Date of Award
Doctor of Philosophy
Civil, Construction, and Environmental Engineering
Ronald C. Williams
Most bituminous adhesives or binders that are used for pavement materials are derived primarily from fossil fuels. Nevertheless, with petroleum oil reserves becoming depleted and the subsequent promotion to establish a bio-based economy, there is a drive to develop and produce binders from alternative sources, particularly from biorenewable resources. Recently, through the application of scientific research and development, a range of different vegetable oils have been investigated to determine their physical and chemical properties to study their applicability to be used as bio-binders in the pavement industry. Bio-binders can be utilized in three different ways to decrease the demand for fossil fuel based bituminous binders summarized as follows: (1) as a bitumen modifier (<10% bitumen replacement), (2) as a bitumen extender (25% to 75% bitumen replacement), and (3) as a direct alternative binder (100% replacement). On the other hand, there has been no research conducted until now that studies the applicability of the utilization of bio-oils as a bitumen replacement (100% replacement) to be used in the pavement industry.
The main objectives of this dissertation can be summarized as follows. First, the rheological properties of fast pyrolysis liquid co-products (bio-oils) were investigated to determine the heat pre-treatment/upgrading procedure required for developing bio-binders from bio-oils. The second objective included the modification of Superpave test procedure to comply with the properties of the developed bio-binders. Third, the chemical characterization of the developed bio-binders was studied in addition to the physical characterization. Fourth, the utilization of bio-oils as bio-binders in the pavement industry was explored through determining the temperature and shear susceptibilities of the developed bio-binders and comparing them with commonly used bitumen binders. Fifth, the temperature performance grades for the developed bio-binders were measured in addition to the determination of the mixing and the compaction temperatures. Sixth, the master curves for the developed bio-binders were studied and compared to commonly used bitumen binders.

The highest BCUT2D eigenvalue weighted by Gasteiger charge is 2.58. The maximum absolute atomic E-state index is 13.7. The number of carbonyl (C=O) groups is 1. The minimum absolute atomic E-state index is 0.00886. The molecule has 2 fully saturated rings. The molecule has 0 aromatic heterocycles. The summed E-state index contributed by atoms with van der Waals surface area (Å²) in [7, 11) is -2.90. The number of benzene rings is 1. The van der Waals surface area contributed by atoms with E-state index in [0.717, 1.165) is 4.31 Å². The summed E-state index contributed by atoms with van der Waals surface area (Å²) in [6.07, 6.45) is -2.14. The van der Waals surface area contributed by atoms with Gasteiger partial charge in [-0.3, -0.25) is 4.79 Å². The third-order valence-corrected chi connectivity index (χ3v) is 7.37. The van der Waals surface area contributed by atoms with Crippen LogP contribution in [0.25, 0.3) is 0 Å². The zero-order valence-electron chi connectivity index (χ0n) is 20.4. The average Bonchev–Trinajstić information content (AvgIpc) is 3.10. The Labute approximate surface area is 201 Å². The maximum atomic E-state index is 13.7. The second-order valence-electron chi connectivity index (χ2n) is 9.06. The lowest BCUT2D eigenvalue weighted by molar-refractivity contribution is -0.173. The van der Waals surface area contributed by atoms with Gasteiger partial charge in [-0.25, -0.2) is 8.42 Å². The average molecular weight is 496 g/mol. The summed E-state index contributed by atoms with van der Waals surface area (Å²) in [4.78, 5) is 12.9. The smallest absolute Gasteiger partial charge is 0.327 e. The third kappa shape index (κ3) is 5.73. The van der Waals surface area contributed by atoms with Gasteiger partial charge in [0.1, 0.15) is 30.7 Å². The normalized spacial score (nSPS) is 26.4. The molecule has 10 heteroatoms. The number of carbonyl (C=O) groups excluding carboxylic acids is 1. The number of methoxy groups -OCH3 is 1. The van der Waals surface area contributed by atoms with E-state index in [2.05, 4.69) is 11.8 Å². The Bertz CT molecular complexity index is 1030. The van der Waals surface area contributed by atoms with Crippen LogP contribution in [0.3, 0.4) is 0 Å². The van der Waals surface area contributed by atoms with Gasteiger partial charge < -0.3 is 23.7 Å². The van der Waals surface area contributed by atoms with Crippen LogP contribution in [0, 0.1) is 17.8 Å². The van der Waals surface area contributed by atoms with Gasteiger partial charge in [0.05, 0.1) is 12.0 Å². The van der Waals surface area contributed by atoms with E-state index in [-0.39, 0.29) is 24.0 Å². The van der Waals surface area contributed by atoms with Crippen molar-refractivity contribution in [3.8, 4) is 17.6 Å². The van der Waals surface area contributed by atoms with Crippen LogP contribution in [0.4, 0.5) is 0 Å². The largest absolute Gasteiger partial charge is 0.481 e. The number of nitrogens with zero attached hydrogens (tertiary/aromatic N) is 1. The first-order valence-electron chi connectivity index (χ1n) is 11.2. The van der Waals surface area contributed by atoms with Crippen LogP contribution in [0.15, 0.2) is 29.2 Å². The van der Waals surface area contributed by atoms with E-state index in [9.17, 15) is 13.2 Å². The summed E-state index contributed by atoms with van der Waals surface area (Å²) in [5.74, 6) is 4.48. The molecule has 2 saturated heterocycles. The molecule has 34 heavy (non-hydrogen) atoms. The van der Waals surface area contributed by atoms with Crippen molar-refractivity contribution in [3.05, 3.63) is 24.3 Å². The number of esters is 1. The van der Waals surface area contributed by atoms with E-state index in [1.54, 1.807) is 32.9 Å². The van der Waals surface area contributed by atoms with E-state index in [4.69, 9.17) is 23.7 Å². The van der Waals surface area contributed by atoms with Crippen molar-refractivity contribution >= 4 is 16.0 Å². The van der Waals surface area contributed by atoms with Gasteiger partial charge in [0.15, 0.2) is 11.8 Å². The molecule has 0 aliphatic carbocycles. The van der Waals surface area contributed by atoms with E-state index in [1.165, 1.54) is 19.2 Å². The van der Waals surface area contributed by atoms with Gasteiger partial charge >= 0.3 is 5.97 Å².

The overall conclusions about the applicability of using bio-oils as bio-binders in the pavement industry can be summarized as follows. First, the bio-oils cannot be used as bio-binders/pavement materials without any heat pre-treatment/upgrading procedure due to the presence of water and volatile contents in considerable amounts. The heat treatment/upgrading procedure for deriving bio-binders from bio-oils should be determined for each type of bio-oil separately due to the significant difference between the different types of bio-oils, e.g. the chemical composition, the process by which the bio-oils were derived, and the type of the biorenewable resource from which the bio-oils were derived. Second, the current testing standards and specifications, especially Superpave procedures, should be modified to comply with the properties of the bio-binders derived from bio-oils because of difference in temperature susceptibility and aging. Third, the temperature range of the viscous behavior for bio-oils may be lower than that of bitumen binders by about 30-40yC. Fourth, the rheological properties, i.e. temperature and shear susceptibilities, of the unmodified bio-binders derived from bio-oils vary in comparison to bitumen binders, but upon adding polymer modifiers, the rheological properties of these modified bio-binders change significantly. Fifth, the high temperature performance grade for the developed bio-binders may not vary significantly from the bitumen binders; however, the low temperature performance grade may vary significantly due to the high oxygen content in the bio-binders and subsequent aging compared to the bitumen binders.
Mohamed Abdel Raouf Mohamed Metwally
Mohamed Metwally, Mohamed Abdel Raouf, "development of non-petroleum binders derived from fast pyrolysis bio-oils for use in flexible pavement" (2010). Graduate Theses and Dissertations. 11604.